Safety organization warns of potential dangers of leaving children alone in car (even for a short time)
SPRINGFIELD, Mo. (KY3) - With the summer heat upon us, most people are aware of the dangers of leaving a small child alone in a hot car. But with car thefts also increasing, there is another risk: an unintended child abduction.
“All it takes is five seconds for someone to slip into your vehicle and drive off,” said Cris Swaters, Springfield Police Department’s Public Affairs Officer.
“They are crimes of opportunity,” added Amber Rollins, the Director of Kids and Care Safety, a national non-profit organization that promotes awareness of the potential dangers of children left alone in cars. “Car thieves are sitting, waiting, and watching for somebody to walk away from their car, leave their car running or leave their keys inside. An overwhelming majority of these car thefts with children still inside the car happen at convenience stores, but a lot of them also happen in home driveways.”
Most of these cases end with no physical harm to the child, but it does take a tremendous mental toll on everyone.
“The trauma and the fear of being taken are rough on the child and parents as well,” Rollins pointed out. “And its effects are lifelong.”
Unfortunately, not all of them do turn out well.
“There was a case in Independence, Missouri, where a mother ran into Subway to grab a soda and left her son in the car,” Rollins recalled. “When she turned around to come back out, somebody was jumping in the driver’s seat of her vehicle. She ran out and was able to get the back door open, but when she went to grab her son, he became entangled in his car seat straps. She also became tangled up, and the guy took off. They were both dragged along for quite a while. Her son ended up dying, and she was critically injured. There was another case in Wichita where a 13-year-old girl was sitting in the backseat of the family SUV when the rest of her family went to a restaurant to grab take-out. A man jumped in and stole the vehicle. She panicked and tried to get out, got entangled in her seatbelt, and was also dragged to death.”
According to Swaters, Springfield hasn’t had any recent cases of cars stolen with children inside, but there have been 97 cases nationwide so far this year.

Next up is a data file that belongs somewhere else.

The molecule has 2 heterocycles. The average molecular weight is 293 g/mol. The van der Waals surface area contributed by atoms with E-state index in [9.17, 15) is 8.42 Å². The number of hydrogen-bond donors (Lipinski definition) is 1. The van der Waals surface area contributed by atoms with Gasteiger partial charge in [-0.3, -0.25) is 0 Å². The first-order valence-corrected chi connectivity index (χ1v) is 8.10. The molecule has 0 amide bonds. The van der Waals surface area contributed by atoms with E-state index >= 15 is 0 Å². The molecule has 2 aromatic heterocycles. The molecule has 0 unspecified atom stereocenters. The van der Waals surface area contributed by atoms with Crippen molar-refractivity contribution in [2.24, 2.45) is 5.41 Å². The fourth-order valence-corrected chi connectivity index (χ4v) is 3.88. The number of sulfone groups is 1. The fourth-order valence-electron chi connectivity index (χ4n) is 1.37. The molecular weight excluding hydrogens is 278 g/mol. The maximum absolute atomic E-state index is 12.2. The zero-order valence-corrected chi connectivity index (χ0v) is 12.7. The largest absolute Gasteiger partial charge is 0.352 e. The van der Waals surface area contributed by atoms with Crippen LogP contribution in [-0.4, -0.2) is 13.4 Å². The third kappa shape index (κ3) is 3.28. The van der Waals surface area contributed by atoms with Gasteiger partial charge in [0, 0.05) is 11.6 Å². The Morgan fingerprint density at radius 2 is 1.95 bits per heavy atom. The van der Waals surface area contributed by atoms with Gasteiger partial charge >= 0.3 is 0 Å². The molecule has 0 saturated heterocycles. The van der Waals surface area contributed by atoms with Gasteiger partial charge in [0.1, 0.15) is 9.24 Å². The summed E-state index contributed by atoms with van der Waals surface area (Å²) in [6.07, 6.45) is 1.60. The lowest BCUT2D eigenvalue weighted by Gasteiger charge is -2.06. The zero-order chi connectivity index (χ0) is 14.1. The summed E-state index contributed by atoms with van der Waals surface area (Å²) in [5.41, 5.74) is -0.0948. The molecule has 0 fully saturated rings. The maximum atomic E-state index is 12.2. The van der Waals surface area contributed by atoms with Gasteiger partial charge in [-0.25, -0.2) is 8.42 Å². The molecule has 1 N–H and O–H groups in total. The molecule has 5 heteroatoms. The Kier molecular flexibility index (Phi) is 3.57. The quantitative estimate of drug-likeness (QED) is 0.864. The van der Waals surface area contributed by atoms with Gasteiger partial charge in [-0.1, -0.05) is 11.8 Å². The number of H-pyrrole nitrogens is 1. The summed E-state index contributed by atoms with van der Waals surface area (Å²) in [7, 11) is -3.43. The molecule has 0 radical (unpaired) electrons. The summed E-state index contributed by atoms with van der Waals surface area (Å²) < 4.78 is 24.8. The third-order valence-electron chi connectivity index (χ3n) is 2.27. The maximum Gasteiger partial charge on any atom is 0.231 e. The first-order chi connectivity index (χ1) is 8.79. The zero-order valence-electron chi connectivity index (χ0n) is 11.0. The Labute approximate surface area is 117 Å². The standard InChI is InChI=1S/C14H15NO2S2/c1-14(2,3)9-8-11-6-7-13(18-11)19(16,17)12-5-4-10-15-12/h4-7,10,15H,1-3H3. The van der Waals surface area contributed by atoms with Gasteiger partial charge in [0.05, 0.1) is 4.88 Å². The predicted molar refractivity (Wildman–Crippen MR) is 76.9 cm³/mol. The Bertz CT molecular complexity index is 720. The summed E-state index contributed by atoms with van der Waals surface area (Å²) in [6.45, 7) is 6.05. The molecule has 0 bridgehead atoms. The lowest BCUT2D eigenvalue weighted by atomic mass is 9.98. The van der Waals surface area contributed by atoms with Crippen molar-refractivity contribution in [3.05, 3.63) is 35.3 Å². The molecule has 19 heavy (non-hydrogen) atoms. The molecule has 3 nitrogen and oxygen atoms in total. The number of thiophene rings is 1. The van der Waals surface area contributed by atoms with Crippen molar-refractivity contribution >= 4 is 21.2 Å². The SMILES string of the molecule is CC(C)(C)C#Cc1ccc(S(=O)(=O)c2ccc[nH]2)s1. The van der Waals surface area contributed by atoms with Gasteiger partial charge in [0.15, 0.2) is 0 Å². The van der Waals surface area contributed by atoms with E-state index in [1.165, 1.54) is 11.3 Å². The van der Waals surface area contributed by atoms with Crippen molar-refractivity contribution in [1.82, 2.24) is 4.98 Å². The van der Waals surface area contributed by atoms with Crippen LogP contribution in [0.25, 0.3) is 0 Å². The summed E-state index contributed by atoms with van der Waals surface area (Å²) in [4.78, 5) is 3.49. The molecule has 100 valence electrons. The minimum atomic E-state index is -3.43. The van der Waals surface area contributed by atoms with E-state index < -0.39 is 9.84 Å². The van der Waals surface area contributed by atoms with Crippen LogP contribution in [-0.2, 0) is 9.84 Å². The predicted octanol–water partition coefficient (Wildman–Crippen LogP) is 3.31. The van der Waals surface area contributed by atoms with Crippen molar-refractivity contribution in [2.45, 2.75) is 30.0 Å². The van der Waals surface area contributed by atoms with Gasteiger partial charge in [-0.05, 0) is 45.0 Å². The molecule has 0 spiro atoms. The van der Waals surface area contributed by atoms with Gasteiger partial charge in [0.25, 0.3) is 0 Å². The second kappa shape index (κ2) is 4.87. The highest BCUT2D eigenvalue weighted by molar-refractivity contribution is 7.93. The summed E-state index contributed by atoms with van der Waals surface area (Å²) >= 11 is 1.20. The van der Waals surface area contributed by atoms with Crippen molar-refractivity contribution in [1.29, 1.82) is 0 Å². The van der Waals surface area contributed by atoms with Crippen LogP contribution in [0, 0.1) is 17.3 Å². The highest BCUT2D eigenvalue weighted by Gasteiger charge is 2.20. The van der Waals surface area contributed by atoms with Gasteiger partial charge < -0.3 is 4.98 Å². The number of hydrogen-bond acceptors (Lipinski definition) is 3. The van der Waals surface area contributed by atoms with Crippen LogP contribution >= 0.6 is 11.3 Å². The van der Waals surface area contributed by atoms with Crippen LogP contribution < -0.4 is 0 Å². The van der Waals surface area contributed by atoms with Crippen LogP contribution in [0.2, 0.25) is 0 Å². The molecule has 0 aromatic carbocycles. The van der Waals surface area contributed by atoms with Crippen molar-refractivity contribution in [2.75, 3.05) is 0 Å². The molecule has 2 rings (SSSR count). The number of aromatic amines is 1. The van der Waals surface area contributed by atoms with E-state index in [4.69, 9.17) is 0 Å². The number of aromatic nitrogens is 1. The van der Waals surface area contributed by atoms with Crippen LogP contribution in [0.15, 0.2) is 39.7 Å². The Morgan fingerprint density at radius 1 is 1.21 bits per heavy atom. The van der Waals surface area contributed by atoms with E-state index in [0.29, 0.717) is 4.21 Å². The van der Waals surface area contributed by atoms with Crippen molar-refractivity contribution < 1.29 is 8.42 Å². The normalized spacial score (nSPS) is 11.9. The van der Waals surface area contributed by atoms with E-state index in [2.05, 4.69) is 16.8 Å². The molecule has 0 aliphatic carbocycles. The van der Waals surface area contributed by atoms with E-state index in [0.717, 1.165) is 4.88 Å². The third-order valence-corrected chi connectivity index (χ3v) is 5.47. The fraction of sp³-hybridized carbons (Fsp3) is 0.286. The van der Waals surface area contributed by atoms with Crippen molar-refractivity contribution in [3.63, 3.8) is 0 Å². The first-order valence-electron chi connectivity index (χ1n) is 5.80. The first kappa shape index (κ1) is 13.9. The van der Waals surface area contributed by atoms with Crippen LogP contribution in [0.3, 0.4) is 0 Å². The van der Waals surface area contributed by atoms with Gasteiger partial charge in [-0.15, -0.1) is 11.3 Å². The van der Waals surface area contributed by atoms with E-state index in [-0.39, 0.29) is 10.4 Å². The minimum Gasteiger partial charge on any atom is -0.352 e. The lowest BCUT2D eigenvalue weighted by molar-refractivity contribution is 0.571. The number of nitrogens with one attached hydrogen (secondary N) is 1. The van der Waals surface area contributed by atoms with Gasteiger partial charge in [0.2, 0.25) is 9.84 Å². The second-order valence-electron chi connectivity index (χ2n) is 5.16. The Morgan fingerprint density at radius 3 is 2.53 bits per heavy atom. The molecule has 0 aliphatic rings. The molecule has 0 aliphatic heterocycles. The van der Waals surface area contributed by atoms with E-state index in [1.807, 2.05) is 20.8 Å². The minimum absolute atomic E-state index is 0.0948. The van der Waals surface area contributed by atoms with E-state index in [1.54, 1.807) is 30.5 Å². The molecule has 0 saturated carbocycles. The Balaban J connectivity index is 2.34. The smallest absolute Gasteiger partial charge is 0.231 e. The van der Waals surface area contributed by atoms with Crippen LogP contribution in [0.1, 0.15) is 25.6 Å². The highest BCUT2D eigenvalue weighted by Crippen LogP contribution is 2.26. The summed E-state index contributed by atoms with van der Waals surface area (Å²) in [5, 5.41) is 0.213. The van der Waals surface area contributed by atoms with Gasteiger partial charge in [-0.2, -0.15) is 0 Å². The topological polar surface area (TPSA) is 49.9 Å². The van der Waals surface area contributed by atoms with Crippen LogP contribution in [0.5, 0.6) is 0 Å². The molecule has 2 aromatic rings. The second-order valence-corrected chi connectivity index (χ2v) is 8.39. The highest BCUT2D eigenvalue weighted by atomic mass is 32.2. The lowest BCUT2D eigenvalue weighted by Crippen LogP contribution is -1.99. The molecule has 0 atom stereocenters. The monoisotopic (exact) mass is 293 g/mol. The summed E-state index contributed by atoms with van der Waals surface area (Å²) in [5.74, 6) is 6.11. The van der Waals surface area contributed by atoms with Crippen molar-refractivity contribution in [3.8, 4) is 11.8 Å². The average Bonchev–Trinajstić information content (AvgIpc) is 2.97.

“Last year, we documented almost 300 cases,” Rollins said, marking an increase of 100 from 2019.
“I’m a parent, so I get it,” Swaters said. “There are some things where you want to be super-quick, run-in and run-back. But that’s a risk that you can mitigate.”
The Kids and Car Safety non-profit organization offers a list of safety tips starting with a simple edict: Never leave your child in the car alone.
Because even if your car is not stolen, there are other potential dangers.
“Thousands of children have been strangled to death or seriously injured by power windows,” Rollins explained. “Hundreds of children are injured or killed every year after knocking a car into gear. Children can find objects in the car and choke. They can get strangled in their seatbelts. They can get out of the car and get run over because other drivers don’t see them. The list just goes on and on.”
Here are some tips listed on the Kids and Car Safety website:
1. Never leave a child of any age or pet alone in a vehicle, not even for a minute.
2. Use drive-thrus or curbside pickup so you don’t have to leave your vehicle.
3. If a business doesn’t offer curbside delivery, call upon arrival and ask them to bring your order to your car. Most people are more than happy to accommodate you when you tell them you have small children. It takes a village!
4. Keep car doors locked and keys on your person when pumping gas with children inside the vehicle.
Currently, 21 states have laws that make it illegal to leave a child unattended inside a vehicle. The Kids and Car Safety organization is hoping to expand that number. Missouri is one of the states where the law applies only if there is physical harm involved.
“Missouri’s law leaves a lot to be desired,” Rollins said. “It only takes effect if the child is seriously injured or killed. We want to be more proactive than that. We don’t want to be reactive. We believe these laws are really important even though we aren’t wanting to punish parents. But when a state doesn’t have a law, and this type of thing occurs, police only have the option of doing nothing or jumping to a more extreme charges like child endangerment, abuse or neglect. That does happen. We don’t families to be separated or have children taken away. We want parents to learn because in these car theft cases, I don’t think parents truly understood the risk before they did it. So these laws also give us a platform to educate people, and they need to know because it happens more often than they think.”
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